Lohse and Garza probably are what they are at this point, though Garza could potentially reach consistent shallow mixed league relevancy if he stayed healthy (don’t hold your breath). But Peralta might have some upside. He ranks 40th in Arsenal Score, which is obviously encouraging. He’s also got just over 400 career innings, which obviously means there’s room for growth. Paul Sporer said as much when he wrote about Peralta last week. I liked the way Paul put it: “Don’t necessarily look at what he can’t do and assume that it’s set in stone.” Yes, Peralta could certainly address some of his weaknesses and deliver on some fantasy upside that a solid Arsenal Score indicates he has.

Assuming Peralta kind of hits the middle that the projection systems are projecting, his price as the 77th starter off the board on average is a very appropriate one. With an ADP of 293 overall, you can get him in the last round or two of a 25-man roster, 12-team mixed league. It’s well worth seeing if he comes through on his upside at that price. On Wednesday I mentioned that Trevor Bauer can be had around the same spot but that there were better upside options than Bauer available. Peralta is one of those better upside options.

The last guy projected to throw big innings for Milwaukee is Jimmy Nelson. The results weren’t great for Nelson in just shy of 70 innings last year, but there are some encouraging signs in the underlying numbers. His ERA was near 5.00, but his SIERA was under 4.00 thanks to an above average walk rate and a strikeout rate not too far below average. He also generated a fair amount of ground balls (48.4%). Earlier this offseason Nicholas Minnix noted Nelson’s ability to induce the grounder with a good sinker. Unfortunately, Minnix also rightly noted Nelson’s lack of a third pitch that can help him dispose of lefties. To underscore that point, 97.7% of his pitches last year were classified as some form of fastball or slider by PITCHf/x. Minnix further noted that Nelson claimed he was throwing more changeups, which is a bad sign if PITCHf/x was classifying them as some version of a fastball.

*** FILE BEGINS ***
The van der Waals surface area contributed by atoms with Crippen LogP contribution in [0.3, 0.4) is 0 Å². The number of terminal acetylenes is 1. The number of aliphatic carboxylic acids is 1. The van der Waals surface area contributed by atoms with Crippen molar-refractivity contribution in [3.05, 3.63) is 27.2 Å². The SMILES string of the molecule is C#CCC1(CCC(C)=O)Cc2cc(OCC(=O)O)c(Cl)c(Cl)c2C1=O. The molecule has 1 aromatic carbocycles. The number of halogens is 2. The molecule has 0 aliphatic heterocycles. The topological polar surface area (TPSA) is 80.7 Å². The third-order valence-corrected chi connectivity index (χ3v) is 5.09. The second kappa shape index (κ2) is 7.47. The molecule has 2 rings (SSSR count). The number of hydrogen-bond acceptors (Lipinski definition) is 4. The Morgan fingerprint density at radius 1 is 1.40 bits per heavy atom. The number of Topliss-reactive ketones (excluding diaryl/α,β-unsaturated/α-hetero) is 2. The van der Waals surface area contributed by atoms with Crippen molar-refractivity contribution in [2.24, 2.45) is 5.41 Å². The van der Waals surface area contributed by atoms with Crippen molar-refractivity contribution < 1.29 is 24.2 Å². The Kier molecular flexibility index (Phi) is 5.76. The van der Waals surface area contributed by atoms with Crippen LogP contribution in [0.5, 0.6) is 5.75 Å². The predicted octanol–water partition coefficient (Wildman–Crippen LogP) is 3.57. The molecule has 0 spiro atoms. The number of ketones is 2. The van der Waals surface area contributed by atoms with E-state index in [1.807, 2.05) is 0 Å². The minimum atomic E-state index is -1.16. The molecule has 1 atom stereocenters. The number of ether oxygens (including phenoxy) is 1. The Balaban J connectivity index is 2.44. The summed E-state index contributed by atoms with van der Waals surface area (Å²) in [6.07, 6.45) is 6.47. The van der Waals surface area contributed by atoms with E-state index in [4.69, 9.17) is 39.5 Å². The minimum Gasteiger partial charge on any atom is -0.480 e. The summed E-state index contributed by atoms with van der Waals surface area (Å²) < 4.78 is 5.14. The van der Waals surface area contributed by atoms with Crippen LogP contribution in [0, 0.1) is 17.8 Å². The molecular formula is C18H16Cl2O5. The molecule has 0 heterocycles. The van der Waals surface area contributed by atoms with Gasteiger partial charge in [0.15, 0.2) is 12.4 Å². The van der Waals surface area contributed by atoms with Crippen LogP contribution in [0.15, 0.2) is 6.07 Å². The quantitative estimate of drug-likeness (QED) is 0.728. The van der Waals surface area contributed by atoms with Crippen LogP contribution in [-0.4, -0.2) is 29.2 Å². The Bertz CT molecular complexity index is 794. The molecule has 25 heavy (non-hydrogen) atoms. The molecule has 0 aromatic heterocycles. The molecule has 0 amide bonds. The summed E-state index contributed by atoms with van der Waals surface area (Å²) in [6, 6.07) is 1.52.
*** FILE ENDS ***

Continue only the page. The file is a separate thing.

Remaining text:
Ultimately, Nelson isn’t mixed league relevant at the moment, but he can probably be had as a fifth or sixth starter in an NL-only league, which is a decent enough price given that he has a bit of upside. But until he figures out a third pitch, his fantasy relevance will be limited.

With Gallardo out of town and all five guys discussed above seemingly entrenched in the five rotation slots, there’s not much else to discuss with the Milwaukee staff. The Brewers depth chart only lists one other starter behind those five, Taylor Jungmann. Jungmann is also projected to throw the most innings as a starter outside of the top five (47). Jungmann has all of zero major league innings at this point and posted a 3.98 ERA (4.32 FIP) in AAA last year. If he had a job he probably wouldn’t be too relevant, but until someone else gets hurt, he’s not fantasy relevant at all.

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“As Eno noted in Fiers’ FG+ profile, we shouldn’t get carried away with those numbers because there hasn’t been much difference in Fiers’ velocity, movement and location in any of his stints in the majors.”

I don’t have access to FG+ so I can’t speak on his analysis directly, but Fiers’ fastball was up 1.67 mph from his only other season of any significant time in the majors (2012). His cutter also increased 1.81 mph. For a pitcher whose velocity is his biggest weakness and at the same time relies on it with his tendency to pitch up in the zone and inside to batters, that increase seems significant to me.

The projected homerun rates of 1.21/9 from Steamer and 1.28/9 from Zips seem off considering his career rate of 1.09/9. Since pitchers who generate high rates of popups tend to have their HR/FB% deflated a bit, it’s hard to imagine his career 10.6 HR/FB% getting worse as seems to be indicated by the projections.

I agree his strikeouts will likely go down some, but his increased velocity, decreased LD% (perhaps regression toward the mean), and continued control and high IFFB% make me optimistic. One thing to watch out for may be if his velocity regresses back to his 2012 level, or if it stays at his 2014 level.